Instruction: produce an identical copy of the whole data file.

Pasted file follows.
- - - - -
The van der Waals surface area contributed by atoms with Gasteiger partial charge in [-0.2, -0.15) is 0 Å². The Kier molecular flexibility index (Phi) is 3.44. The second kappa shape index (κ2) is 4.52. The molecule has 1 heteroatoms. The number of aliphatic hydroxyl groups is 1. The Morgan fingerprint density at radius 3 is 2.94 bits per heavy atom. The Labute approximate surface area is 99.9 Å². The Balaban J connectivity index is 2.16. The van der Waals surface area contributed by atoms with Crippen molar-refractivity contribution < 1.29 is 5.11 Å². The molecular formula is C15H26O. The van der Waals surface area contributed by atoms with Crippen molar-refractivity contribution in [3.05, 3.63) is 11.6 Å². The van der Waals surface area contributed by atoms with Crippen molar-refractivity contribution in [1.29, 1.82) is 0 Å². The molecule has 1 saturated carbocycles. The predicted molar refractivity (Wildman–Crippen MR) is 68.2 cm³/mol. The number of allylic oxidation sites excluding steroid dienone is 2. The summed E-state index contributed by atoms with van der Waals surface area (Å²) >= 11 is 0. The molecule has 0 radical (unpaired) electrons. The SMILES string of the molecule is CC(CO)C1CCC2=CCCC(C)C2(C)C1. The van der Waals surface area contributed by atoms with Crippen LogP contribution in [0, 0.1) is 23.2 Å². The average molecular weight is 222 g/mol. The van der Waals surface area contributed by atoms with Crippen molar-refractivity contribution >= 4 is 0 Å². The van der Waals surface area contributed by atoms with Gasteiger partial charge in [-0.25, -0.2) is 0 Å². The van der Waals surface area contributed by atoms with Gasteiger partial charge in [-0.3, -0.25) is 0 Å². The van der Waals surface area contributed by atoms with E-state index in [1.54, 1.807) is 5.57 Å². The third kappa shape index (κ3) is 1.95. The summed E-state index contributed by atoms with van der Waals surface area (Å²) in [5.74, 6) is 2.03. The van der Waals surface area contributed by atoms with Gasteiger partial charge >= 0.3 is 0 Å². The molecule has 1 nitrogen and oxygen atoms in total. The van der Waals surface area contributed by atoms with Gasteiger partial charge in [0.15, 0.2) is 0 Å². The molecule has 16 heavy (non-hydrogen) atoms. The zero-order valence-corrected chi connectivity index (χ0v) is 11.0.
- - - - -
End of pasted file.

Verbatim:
The van der Waals surface area contributed by atoms with Gasteiger partial charge in [-0.2, -0.15) is 0 Å². The Kier molecular flexibility index (Phi) is 3.44. The second kappa shape index (κ2) is 4.52. The molecule has 1 heteroatoms. The number of aliphatic hydroxyl groups is 1. The Morgan fingerprint density at radius 3 is 2.94 bits per heavy atom. The Labute approximate surface area is 99.9 Å². The Balaban J connectivity index is 2.16. The van der Waals surface area contributed by atoms with Crippen molar-refractivity contribution < 1.29 is 5.11 Å². The molecular formula is C15H26O. The van der Waals surface area contributed by atoms with Crippen molar-refractivity contribution in [3.05, 3.63) is 11.6 Å². The van der Waals surface area contributed by atoms with Crippen molar-refractivity contribution in [1.29, 1.82) is 0 Å². The molecule has 1 saturated carbocycles. The predicted molar refractivity (Wildman–Crippen MR) is 68.2 cm³/mol. The number of allylic oxidation sites excluding steroid dienone is 2. The summed E-state index contributed by atoms with van der Waals surface area (Å²) >= 11 is 0. The molecule has 0 radical (unpaired) electrons. The SMILES string of the molecule is CC(CO)C1CCC2=CCCC(C)C2(C)C1. The van der Waals surface area contributed by atoms with Crippen LogP contribution in [0, 0.1) is 23.2 Å². The average molecular weight is 222 g/mol. The van der Waals surface area contributed by atoms with Crippen molar-refractivity contribution >= 4 is 0 Å². The van der Waals surface area contributed by atoms with Gasteiger partial charge in [-0.25, -0.2) is 0 Å². The van der Waals surface area contributed by atoms with Gasteiger partial charge in [-0.3, -0.25) is 0 Å². The van der Waals surface area contributed by atoms with E-state index in [1.54, 1.807) is 5.57 Å². The third kappa shape index (κ3) is 1.95. The summed E-state index contributed by atoms with van der Waals surface area (Å²) in [5.74, 6) is 2.03. The van der Waals surface area contributed by atoms with Gasteiger partial charge >= 0.3 is 0 Å². The molecule has 1 nitrogen and oxygen atoms in total. The van der Waals surface area contributed by atoms with Gasteiger partial charge in [0.15, 0.2) is 0 Å². The molecule has 16 heavy (non-hydrogen) atoms. The zero-order valence-corrected chi connectivity index (χ0v) is 11.0.